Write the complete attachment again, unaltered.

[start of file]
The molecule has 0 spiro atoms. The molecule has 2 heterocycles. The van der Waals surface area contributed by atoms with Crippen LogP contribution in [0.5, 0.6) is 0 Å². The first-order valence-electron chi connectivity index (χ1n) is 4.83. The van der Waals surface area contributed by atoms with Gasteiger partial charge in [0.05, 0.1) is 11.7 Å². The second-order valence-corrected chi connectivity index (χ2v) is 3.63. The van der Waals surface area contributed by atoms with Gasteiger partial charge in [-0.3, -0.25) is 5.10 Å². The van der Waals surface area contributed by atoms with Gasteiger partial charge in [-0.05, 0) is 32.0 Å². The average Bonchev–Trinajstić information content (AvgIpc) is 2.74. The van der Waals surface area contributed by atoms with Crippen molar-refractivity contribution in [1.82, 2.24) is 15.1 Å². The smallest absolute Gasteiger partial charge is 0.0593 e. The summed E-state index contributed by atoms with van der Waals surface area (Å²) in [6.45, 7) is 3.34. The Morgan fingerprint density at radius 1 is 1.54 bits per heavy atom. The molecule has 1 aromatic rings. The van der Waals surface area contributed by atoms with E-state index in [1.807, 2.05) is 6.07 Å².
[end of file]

The molecule has 0 spiro atoms. The molecule has 2 heterocycles. The van der Waals surface area contributed by atoms with Crippen LogP contribution in [0.5, 0.6) is 0 Å². The first-order valence-electron chi connectivity index (χ1n) is 4.83. The van der Waals surface area contributed by atoms with Gasteiger partial charge in [0.05, 0.1) is 11.7 Å². The second-order valence-corrected chi connectivity index (χ2v) is 3.63. The van der Waals surface area contributed by atoms with Gasteiger partial charge in [-0.3, -0.25) is 5.10 Å². The van der Waals surface area contributed by atoms with Gasteiger partial charge in [-0.05, 0) is 32.0 Å². The average Bonchev–Trinajstić information content (AvgIpc) is 2.74. The van der Waals surface area contributed by atoms with Crippen molar-refractivity contribution in [1.82, 2.24) is 15.1 Å². The smallest absolute Gasteiger partial charge is 0.0593 e. The summed E-state index contributed by atoms with van der Waals surface area (Å²) in [6.45, 7) is 3.34. The Morgan fingerprint density at radius 1 is 1.54 bits per heavy atom. The molecule has 1 aromatic rings. The van der Waals surface area contributed by atoms with E-state index in [1.807, 2.05) is 6.07 Å².